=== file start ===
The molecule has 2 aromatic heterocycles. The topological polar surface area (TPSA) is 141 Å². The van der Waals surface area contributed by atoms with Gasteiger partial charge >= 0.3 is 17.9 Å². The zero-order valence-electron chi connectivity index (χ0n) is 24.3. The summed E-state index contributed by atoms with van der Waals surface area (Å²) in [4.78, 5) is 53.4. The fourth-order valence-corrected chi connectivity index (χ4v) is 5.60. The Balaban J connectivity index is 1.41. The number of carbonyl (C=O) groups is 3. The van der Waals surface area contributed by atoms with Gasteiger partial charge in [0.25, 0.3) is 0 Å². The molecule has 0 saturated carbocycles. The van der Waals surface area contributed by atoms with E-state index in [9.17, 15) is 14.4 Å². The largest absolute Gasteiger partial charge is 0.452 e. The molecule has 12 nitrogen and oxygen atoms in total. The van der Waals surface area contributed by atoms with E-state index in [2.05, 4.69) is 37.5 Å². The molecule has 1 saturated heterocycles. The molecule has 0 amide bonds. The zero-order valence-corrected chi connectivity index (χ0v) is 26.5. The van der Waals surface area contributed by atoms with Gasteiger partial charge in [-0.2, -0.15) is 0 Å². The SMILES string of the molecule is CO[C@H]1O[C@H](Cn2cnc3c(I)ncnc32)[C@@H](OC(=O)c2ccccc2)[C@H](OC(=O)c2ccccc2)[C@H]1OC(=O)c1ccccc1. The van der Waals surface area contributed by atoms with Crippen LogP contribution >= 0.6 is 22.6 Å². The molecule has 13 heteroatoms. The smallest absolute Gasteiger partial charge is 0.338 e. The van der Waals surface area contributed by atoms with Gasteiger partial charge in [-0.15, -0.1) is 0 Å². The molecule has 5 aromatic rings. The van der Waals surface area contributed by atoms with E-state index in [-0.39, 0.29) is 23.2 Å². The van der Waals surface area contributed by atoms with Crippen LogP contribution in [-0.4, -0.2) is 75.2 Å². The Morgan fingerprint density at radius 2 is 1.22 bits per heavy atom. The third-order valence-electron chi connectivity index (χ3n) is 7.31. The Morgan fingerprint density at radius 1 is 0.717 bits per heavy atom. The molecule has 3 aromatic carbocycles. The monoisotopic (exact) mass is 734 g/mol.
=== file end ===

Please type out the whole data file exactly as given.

The molecule has 2 aromatic heterocycles. The topological polar surface area (TPSA) is 141 Å². The van der Waals surface area contributed by atoms with Gasteiger partial charge >= 0.3 is 17.9 Å². The zero-order valence-electron chi connectivity index (χ0n) is 24.3. The summed E-state index contributed by atoms with van der Waals surface area (Å²) in [4.78, 5) is 53.4. The fourth-order valence-corrected chi connectivity index (χ4v) is 5.60. The Balaban J connectivity index is 1.41. The number of carbonyl (C=O) groups is 3. The van der Waals surface area contributed by atoms with Gasteiger partial charge in [0.25, 0.3) is 0 Å². The molecule has 0 saturated carbocycles. The van der Waals surface area contributed by atoms with E-state index in [9.17, 15) is 14.4 Å². The largest absolute Gasteiger partial charge is 0.452 e. The molecule has 12 nitrogen and oxygen atoms in total. The van der Waals surface area contributed by atoms with E-state index in [2.05, 4.69) is 37.5 Å². The molecule has 1 saturated heterocycles. The molecule has 0 amide bonds. The zero-order valence-corrected chi connectivity index (χ0v) is 26.5. The van der Waals surface area contributed by atoms with Gasteiger partial charge in [-0.2, -0.15) is 0 Å². The SMILES string of the molecule is CO[C@H]1O[C@H](Cn2cnc3c(I)ncnc32)[C@@H](OC(=O)c2ccccc2)[C@H](OC(=O)c2ccccc2)[C@H]1OC(=O)c1ccccc1. The van der Waals surface area contributed by atoms with Crippen LogP contribution >= 0.6 is 22.6 Å². The molecule has 13 heteroatoms. The smallest absolute Gasteiger partial charge is 0.338 e. The van der Waals surface area contributed by atoms with Gasteiger partial charge in [-0.15, -0.1) is 0 Å². The molecule has 5 aromatic rings. The van der Waals surface area contributed by atoms with E-state index in [-0.39, 0.29) is 23.2 Å². The van der Waals surface area contributed by atoms with Crippen LogP contribution in [-0.4, -0.2) is 75.2 Å². The Morgan fingerprint density at radius 2 is 1.22 bits per heavy atom. The third-order valence-electron chi connectivity index (χ3n) is 7.31. The Morgan fingerprint density at radius 1 is 0.717 bits per heavy atom. The molecule has 3 aromatic carbocycles. The monoisotopic (exact) mass is 734 g/mol.